But perhaps the most frightening statistic I learned is that heart disease is the number one killer of women. If I continued down my current path, then I was increasing my odds of becoming another victim of heart disease. I had a choice. It was time to make my heart top priority.

I took the American Heart Association’s advice and started to get healthy. I reduced the amount of fat and sodium in my diet. I started eating more whole grains, vegetables, and fruits. I carved out 60 minutes a day to go to the gym, and I decreased my stress level by going for walks. Over six months, I made these tips into habits. I’m happy to say it became a part of my daily routine, and I even began to enjoy my new lifestyle. Slowly, my weight began to decrease along with my risk for heart disease.

We aren’t all going to be the same size. Nor should we strive to be. But we should strive to live heart healthy. Living a heart-healthy lifestyle is more than just the number on the scale or the size of dress you buy. It’s about choosing the right food, and making time to be active. It’s about making your heart and your health your top priority.

Now, it’s time for you return the favor. This month, in honor of Heart Month, join me and Go Red for Women! Make your heart a priority and start living a heart-healthy life. Let’s make this commitment together, and together we can reduce heart disease.

To read more information about Heart Month, check out Have You Checked Your Heart Health? by Jane Sutton, NPC Chairman
 
Please consult with your doctor or other qualified health care professional before beginning any new diet plan, exercise program or other lifestyle change.

Using LinkedIn for Networking

(Education, Leadership) Permanent link

By Guest Blogger Lisa Burton, CMP, LSU, Vice President, Meeting Expectations

College students preparing to enter a highly competitive job market—or Kappas in any phase of their careers—should recognize the value of LinkedIn as a powerful networking tool. Kappas are working in every industry and are always inclined to lend a helping hand as you evaluate career paths, investigate specific companies you’d like to join or prepare for job interviews. Here are some tips for using LinkedIn effectively.

  • Make sure your profile on LinkedIn is complete. There is a status bar that provides suggestions on how to have a complete profile. Don’t forget about volunteer and extra-curricular activities. If you’re an initiated member, join Kappa Kappa Gamma’s members-only LinkedIn group!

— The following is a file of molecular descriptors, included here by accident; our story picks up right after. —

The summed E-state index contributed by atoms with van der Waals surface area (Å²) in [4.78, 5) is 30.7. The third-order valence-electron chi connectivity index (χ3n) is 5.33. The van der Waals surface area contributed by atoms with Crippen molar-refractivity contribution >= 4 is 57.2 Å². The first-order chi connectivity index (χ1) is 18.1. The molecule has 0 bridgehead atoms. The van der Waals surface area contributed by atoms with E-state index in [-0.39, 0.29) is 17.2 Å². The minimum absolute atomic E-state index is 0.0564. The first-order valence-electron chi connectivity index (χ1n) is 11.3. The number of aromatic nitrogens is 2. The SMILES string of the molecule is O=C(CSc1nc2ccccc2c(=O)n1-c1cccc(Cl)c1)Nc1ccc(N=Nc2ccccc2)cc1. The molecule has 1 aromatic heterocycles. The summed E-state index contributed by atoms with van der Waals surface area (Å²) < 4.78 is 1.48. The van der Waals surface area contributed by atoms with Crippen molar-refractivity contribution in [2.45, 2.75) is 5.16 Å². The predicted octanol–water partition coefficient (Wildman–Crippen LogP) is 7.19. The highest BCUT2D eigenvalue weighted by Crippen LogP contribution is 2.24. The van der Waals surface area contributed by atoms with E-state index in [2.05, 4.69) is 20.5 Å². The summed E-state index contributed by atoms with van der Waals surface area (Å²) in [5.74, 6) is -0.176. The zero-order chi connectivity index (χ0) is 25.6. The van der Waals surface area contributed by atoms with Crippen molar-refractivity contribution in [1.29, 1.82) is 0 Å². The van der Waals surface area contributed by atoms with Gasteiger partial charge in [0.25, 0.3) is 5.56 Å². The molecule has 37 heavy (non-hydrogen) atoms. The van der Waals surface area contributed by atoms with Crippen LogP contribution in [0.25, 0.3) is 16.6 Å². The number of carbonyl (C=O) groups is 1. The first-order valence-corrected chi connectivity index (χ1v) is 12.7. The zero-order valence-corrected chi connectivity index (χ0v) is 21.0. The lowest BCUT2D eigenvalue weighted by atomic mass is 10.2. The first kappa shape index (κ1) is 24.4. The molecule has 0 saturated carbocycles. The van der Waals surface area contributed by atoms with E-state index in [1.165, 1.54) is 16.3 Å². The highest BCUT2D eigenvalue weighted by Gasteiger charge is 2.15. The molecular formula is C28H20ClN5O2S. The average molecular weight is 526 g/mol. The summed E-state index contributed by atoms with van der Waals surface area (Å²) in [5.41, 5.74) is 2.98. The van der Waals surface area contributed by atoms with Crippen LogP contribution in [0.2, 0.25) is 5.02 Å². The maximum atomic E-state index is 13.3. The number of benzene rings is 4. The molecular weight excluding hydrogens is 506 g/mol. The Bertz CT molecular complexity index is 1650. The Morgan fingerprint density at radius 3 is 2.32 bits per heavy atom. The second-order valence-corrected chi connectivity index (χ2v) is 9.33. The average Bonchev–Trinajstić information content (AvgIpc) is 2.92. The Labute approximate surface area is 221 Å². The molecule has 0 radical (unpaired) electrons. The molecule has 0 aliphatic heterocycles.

• Make sure the picture you use on LinkedIn is professional in nature. This isn’t Facebook, it’s a career tool.
  • Build your connections:
    • Find connections from your current and previous jobs, internships and volunteer experiences.
    • Look at the connections of friends and colleagues to see if you’re missing any potential contacts.
    • Go through your personal contact list and Facebook account to make sure you’re connected with all contacts through LinkedIn.
    • Include a comment with your connection request to inform the recipient of any mutual acquaintances and common connections (your status as a Kappa!).
    • Keep in mind many people consider a LinkedIn connection an endorsement of sorts, so don’t be surprised if someone with whom you have not interacted directly does not accept a request.
     
  • Look on profiles of friends and colleagues to see which LinkedIn Groups they belong to and join those. Groups range from professional networking forums to alumni associations to special interests.
  • Once you’re a member of LinkedIn groups, monitor the weekly or daily group digest emails and participate in discussions where you are able. Does someone make a comment on a discussion that you should contact?
  • Use the company search feature as a resource. If you’re interested in working for a particular company, visit their page and see if you’re connected to any of their employees. You can also follow that company’s news to remain informed in the event an interview opportunity should arise.
  • If you are looking for opportunities in particular cities, be proactive and post a discussion thread on an appropriate group’s discussion board to build your contacts in those cities. Don’t be shy about asking for help and engaging in conversation.
  • Be active! Look for articles in the industry you’re targeting and post them to LinkedIn using your status update. Don’t forget that LinkedIn is a professional tool. Don’t tie it to your Facebook or Twitter account.
  • Keep in mind that hiring managers and HR will look at LinkedIn and other social media tools when evaluating someone for employment. Don’t put anything in cyberspace that you wouldn’t want your current or future employer to see. View your various social networking profiles as the public would see them and make sure everything is appropriate. Google yourself regularly, too.
  • Lastly, think of this as your virtual résumé and treat it as such.
    In the last year my company, Meeting Expectations, has hired two Kappa alumnae based on connections made from the Kappa LinkedIn group.

I was so happy that I was able to assist fellow Kappas, particularly ones that demonstrated resourcefulness by using this excellent networking tool that is at everyone’s disposal.